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Refugee Empowerment Project unites community to help refugees

Catholic Charities Syrian refugee story
Catholic Charities Community Services works to resettle Syrian refugees in Arizona with their Bless Refugees program, which was started in 1975. The center, pictured on Tuesday, Oct. 13, is located in downtown Phoenix.

For a family of refugees that have never had access to electricity, purchasing and installing appliances without any background could be a shocking experience.

The Refugee Empowerment Project, a program run through ASU's school of social work, works with ethnic community-based organizations (ECBOs) that assist refugee resettlement. The program helps ECBOs to become stronger so they can help newly arriving refugees, social work associate professor David Androff said. 

Androff is a co-investigator of the refugee empowerment program, along with the Office of Global Social Work Director Barbara Klimek.

The project works with nine different grassroots organizations all over Arizona and has been operating for four years, Androff said.

“The project is well-respected on the state level and among the refugees," Androff said. "Barbara Klimek is a big part of that."

The refugee empowerment project at ASU is funded by the Arizona Office of Refugee Resettlement, Androff said. The project is an example of a university and community partnership where ASU’s reputation and resources are making an impact in refugee communities in areas where the states and other social service providers aren’t able to do so.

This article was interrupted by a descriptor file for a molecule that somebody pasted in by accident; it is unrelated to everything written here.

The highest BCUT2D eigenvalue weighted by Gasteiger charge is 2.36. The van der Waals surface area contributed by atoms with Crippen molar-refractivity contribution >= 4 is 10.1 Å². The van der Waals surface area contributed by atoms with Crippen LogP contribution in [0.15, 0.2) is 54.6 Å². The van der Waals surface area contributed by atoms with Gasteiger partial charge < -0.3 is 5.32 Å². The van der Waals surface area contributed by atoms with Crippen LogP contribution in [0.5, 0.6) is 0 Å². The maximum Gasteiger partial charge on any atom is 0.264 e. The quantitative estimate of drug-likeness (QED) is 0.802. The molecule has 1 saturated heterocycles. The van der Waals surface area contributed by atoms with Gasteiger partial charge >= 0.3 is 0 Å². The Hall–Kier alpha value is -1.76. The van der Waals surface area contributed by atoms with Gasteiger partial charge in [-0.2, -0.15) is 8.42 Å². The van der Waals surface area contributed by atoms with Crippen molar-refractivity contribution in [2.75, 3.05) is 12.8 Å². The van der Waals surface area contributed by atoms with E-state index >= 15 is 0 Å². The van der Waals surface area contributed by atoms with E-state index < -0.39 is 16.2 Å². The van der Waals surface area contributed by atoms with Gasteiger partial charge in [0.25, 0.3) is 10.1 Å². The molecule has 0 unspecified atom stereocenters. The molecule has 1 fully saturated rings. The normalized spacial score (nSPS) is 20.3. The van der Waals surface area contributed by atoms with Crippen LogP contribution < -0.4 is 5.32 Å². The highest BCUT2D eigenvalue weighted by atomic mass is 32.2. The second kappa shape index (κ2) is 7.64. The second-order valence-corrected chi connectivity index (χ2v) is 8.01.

The program works with communities and teaches entrepreneurship to help refugees start their own businesses.

Androff said the program encourages entrepreneurship to avoid unemployment because jobs in the U.S. differ from what refugees may be used to.

A consortium called the New American Community shares solutions between the different refugee communities, Androff said. They host semi-regular forums for the communities to meet and discuss issues that affect individuals and the entire community alike.

Androff said the New American Community's name is significant.

"It reframes how we think about this group of people," Androff said.

Some students from the School of Social Work apply for internships with the Refugee Empowerment Program and other resettlement organizations. They coordinate and lead events as well as deliver technical assistance.

“ASU is an extremely active university with resettling refugees,” ASU alumna Joanne Morales, director of refugee programs at Catholic Charities Community Services, said.

Social work graduate student Winell Dixon is an intern at Catholic Charities Community Services, and said she is developing a child welfare orientation program that will explain welfare laws and teach parents how to keep children safe in a new environment.

“It’s amazing to meet the families at orientation, then follow them through experiences like getting their first jobs, and see how they develop,” Dixon said.

Liz Reynolds, social work graduate student and intern at Catholic Charities Community Services, said she is developing a health orientation program and teaching readiness training, which includes budgeting and finance.

“We get to see them grow and succeed in just a few months,” she said.

The process shows the people involved how much potential the refugees have and how many skills they bring with them, Reynolds said.

“I think resiliency is the perfect word to describe refugees,” she said.

Related Links:

ASU student finds success after fleeing Iraq

ASU students experience living like Syrian refugees

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